A qualitative data analysis, on the other hand, adds value to the mentions by adding sentiment analysis, again through the use of a tool. This can be done in two ways: either by a human analyst, who rates the mentions manually, or using artificial intelligence, which makes it possible to carry out a semantic analysis of the text and automatically rate the sentiment as either positive or negative.
This type of approach also allows you to carry out an analysis of recurring topics: by accurately identifying the context of the mentions related to the brand, you can drill down to a more in-depth analysis and show the client which topics keep recurring. Especially in the case of negative mentions, this allows you to take action against individual users who continually leave negative comments about the brand. It may also make it possible to take effective legal action against such individuals in jurisdictions where criminal defamation is recognised. Qualitative analysis also makes it possible to focus on particular events, during holiday periods or for the launch of a new product, in order to monitor them and receive ad hoc reports.
Finally, qualitative reporting provides real-time analysis of the mentions with negative or positive sentiment. In addition to the quantitative graphs, the client receives details of the mentions categorised by their positive or negative sentiment rating, so can get an overview of exactly how these sentiments are being expressed.
Why are most of the mentions given a neutral sentiment rating?
In quantitative research, all the mentions are classed as neutral because no positive or negative evaluation is carried out. If, on the other hand, sentiment analysis is carried out, it is important to understand that a sentiment value is attributed to a mention only when the user's comment expresses a definite positive or negative point of view. If a mention is found that does not express either a positive or negative sentiment, that mention will be rated as neutral.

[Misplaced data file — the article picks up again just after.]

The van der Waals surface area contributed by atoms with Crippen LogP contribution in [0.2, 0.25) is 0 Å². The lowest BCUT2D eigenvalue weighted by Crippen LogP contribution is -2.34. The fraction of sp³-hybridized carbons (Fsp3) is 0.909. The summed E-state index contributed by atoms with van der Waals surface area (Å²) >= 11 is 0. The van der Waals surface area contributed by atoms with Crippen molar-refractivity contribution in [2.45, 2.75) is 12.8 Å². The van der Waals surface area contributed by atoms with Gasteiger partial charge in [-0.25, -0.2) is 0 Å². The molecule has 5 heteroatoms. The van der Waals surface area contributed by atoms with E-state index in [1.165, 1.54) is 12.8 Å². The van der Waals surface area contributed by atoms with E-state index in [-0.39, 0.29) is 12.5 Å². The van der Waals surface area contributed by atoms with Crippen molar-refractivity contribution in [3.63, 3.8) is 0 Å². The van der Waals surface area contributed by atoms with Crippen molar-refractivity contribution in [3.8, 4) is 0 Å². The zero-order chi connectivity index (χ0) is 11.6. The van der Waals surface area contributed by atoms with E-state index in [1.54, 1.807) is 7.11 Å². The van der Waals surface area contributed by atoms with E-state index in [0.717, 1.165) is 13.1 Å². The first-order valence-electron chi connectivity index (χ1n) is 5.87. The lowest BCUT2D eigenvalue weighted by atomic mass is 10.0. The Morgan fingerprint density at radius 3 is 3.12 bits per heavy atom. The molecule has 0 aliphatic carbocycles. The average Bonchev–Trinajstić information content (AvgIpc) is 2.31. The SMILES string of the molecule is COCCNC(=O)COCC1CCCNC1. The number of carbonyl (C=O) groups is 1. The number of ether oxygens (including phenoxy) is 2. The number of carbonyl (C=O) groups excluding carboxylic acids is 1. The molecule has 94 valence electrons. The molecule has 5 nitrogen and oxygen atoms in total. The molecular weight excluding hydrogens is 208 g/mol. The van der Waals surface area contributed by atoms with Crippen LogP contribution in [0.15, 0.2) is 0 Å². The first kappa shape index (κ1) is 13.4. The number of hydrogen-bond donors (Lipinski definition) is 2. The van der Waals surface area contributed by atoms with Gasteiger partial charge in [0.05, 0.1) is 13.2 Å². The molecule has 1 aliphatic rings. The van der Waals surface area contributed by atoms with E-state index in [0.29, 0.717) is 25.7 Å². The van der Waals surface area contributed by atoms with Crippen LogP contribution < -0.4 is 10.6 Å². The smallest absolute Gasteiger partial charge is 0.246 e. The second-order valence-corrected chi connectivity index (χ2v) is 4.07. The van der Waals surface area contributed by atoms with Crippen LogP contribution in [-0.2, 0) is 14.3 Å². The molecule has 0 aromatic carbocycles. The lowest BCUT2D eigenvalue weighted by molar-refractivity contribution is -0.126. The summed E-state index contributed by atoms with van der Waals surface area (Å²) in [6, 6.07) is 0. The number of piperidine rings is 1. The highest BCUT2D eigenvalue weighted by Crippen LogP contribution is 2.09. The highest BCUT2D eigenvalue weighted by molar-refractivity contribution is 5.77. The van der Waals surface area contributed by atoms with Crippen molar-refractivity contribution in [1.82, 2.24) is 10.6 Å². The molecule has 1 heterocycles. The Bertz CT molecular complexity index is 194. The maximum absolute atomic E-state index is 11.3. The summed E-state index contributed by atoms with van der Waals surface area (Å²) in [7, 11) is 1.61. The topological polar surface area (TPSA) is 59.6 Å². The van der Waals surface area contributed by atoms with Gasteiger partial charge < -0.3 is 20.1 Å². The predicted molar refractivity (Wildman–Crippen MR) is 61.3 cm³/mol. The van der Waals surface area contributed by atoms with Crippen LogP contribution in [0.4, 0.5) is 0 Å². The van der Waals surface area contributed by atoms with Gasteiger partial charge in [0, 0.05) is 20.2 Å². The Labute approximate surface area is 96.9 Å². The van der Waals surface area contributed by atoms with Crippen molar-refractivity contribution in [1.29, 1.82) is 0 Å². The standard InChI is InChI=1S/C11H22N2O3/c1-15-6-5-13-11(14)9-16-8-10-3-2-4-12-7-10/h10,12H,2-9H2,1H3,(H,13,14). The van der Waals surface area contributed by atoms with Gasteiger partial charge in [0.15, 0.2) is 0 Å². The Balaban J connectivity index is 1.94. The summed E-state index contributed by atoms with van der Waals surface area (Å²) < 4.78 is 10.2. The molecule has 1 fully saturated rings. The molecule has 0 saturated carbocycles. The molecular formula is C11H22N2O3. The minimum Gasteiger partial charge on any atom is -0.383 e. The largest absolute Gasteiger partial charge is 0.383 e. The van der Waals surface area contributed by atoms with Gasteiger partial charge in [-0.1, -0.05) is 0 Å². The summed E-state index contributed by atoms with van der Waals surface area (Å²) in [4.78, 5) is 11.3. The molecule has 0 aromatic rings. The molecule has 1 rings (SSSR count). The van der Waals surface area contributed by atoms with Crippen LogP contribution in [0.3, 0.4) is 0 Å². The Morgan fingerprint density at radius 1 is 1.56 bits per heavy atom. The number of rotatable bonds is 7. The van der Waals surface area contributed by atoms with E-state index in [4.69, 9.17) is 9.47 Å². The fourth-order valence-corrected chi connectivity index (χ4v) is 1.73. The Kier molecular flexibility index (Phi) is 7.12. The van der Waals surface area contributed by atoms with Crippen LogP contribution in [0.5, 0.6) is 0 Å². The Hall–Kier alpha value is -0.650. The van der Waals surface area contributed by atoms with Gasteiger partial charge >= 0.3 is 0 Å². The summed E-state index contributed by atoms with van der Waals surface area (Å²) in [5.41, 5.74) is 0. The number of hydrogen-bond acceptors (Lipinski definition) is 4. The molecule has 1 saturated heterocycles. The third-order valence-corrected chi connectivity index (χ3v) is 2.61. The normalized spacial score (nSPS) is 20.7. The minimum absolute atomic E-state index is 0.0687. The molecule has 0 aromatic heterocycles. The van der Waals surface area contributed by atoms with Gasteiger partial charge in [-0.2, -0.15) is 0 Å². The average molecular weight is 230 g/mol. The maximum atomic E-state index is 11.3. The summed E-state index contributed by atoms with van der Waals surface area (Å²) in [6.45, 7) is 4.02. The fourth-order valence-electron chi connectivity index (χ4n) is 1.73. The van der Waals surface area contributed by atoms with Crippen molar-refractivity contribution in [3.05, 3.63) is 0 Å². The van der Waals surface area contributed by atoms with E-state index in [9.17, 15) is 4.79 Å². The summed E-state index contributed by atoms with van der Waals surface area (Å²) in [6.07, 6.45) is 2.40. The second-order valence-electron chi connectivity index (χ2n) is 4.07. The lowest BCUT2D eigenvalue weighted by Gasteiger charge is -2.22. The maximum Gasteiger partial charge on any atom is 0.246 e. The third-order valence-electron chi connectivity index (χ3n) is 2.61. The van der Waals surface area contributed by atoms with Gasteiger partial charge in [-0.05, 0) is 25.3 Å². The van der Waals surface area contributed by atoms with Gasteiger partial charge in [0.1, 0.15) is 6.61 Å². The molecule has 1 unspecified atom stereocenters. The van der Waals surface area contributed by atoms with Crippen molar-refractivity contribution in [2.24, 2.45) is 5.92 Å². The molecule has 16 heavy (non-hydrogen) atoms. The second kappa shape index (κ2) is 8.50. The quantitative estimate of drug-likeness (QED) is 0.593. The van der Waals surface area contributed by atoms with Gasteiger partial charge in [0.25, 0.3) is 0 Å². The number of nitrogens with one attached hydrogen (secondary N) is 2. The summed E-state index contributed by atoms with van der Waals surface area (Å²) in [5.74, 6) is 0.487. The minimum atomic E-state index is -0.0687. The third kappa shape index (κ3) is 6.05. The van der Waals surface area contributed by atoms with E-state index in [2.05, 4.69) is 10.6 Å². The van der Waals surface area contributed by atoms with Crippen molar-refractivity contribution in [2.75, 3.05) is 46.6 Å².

Why do most of the mentions come from social media?
An article relating to a brand in a publication, even a national one, is published once, while on social networks the same article is duplicated many times. Social networks are much more of an "echo chamber" than any other means of communication, because a large number of opinions are expressed, and thousands of discussion threads are created. So, compared to a single article published on a site, many more mentions will come from social networks.
In conclusion, being able to gather and analyse, in a structured way, the opinions that users have of a brand is of great added value. It allows companies to intervene when critical issues arise and to develop communication plans appropriate to the expectations of their target audience.
Giulia Sonderegger, Brand Reputation & Link Building Specialist, graduated in Design, Visual and Multimedia Communication. She has worked for over ten years in the SEO field, acquiring skills in web marketing and communication, including SEO Content, Brand Reputation, and Link Building. She joined Mashfrog in March 2017, handling Link Building and Brand Reputation for some of the group’s most important clients.